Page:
Sunday, July 12, 2009

Loganberry Books

I just spent a couple of days up in Cleveland visiting Case Western Reserve with my oldest son. College is approaching and he is interested in computer science and robotics and they have a very cool robotics degree.

We stayed in a bed and breakfast in the adjacent neighborhood of Shaker Square. Late the evening of our arrival, as we drove around to find a place to eat dinner, I saw within a block or so of where we were staying, a bookstore, Loganberry Books. Bells went off. "I know that bookstore. They're the ones with Stump the Bookseller. We have to carve out some time tomorrow to see this place before we leave. You'll love it."

Well, we had a great day at CWRU, the highlight being the last tour of the robotics lab where we were introduced to the various permutations of their robotic cockroach. The tour wrapped up such that we had just a half hour before we needed to head to the airport. With a combination of fast but careful driving, we were able to get back over to Loganberry Books. And it was worth it. My son, Price, was clearly indulging his father with that patient forbearing expression only a teenager can adopt. But it was wiped away as we stepped into this wonderful book sanctum, to be replaced with a look of wondrous delight. All he said, and it was more than enough, was "Oh, wow!"



Stretching before us, cavernous room after cavernous room like something out of Xanadu, filled with books in handsome dark wood shelves, oriental rugs covering waxed hardwood floors, the requisite bookstore cat, paintings, illustrations, patrons quietly turning the leaves of books, sanctum shuffling temple officiaries moving books from one place to another, was a book lover's heaven.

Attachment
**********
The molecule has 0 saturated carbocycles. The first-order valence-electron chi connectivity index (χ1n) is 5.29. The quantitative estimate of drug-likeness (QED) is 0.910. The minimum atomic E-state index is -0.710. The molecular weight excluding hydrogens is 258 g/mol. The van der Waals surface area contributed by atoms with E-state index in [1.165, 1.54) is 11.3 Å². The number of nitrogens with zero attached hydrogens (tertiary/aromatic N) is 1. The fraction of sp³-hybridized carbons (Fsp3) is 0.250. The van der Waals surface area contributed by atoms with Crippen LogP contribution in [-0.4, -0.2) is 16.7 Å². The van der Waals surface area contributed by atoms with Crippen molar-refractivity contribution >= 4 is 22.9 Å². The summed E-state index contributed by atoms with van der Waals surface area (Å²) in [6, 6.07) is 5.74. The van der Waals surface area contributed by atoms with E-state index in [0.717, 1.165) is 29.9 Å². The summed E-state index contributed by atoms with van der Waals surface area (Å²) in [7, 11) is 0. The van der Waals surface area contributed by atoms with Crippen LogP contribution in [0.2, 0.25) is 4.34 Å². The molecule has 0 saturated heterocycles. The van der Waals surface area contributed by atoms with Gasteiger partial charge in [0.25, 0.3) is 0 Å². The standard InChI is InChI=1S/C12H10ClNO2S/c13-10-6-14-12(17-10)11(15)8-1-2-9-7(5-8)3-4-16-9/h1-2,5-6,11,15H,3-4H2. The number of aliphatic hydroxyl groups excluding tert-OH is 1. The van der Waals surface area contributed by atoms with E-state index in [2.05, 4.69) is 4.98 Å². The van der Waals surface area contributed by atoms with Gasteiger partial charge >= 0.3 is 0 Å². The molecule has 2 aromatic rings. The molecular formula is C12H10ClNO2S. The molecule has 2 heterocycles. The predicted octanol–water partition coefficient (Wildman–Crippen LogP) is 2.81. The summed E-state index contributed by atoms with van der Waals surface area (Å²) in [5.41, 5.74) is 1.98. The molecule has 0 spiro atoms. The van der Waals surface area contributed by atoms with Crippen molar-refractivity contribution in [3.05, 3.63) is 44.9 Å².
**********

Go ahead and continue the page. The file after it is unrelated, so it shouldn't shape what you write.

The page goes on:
Their prices are a bit above what this scrounging book hound likes to pay but their selection is broad and deep, in beautiful condition and well worth the price you do pay. I came away with a beautiful Heritage Press edition of Ambrose Bierce, Tales of Soldiers & Civilians, illustrated with wood-engravings by Paul Landacre as well as Shipwrecks of the Lakes by Dana Thomas Bowen.

One of the things that struck us in touring around Case Western was how the city appears to have tucked all its civic treasures right next to the campus; the orchestra, the art museum, the botanical gardens, the natural history museum, etc. And this is one more nearly civic institution; Loganberry Books. A tribute to taste and refinement, and ideas and a love of books. A treasure that so few other cities are still able to muster. One would hope that every citizen of Cleveland would find reason and pride to visit Loganberry at least once a month and buy a book. It is these kind of places that delight readers and booklovers, and which take the edge off of and brighten city living.

If you find yourself in the Cleveland area or up by Shaker Square or Case Western, give yourself a treat and visit Loganberry Books.

For an interview with founder and owner, Harriett Logan, visit this article.

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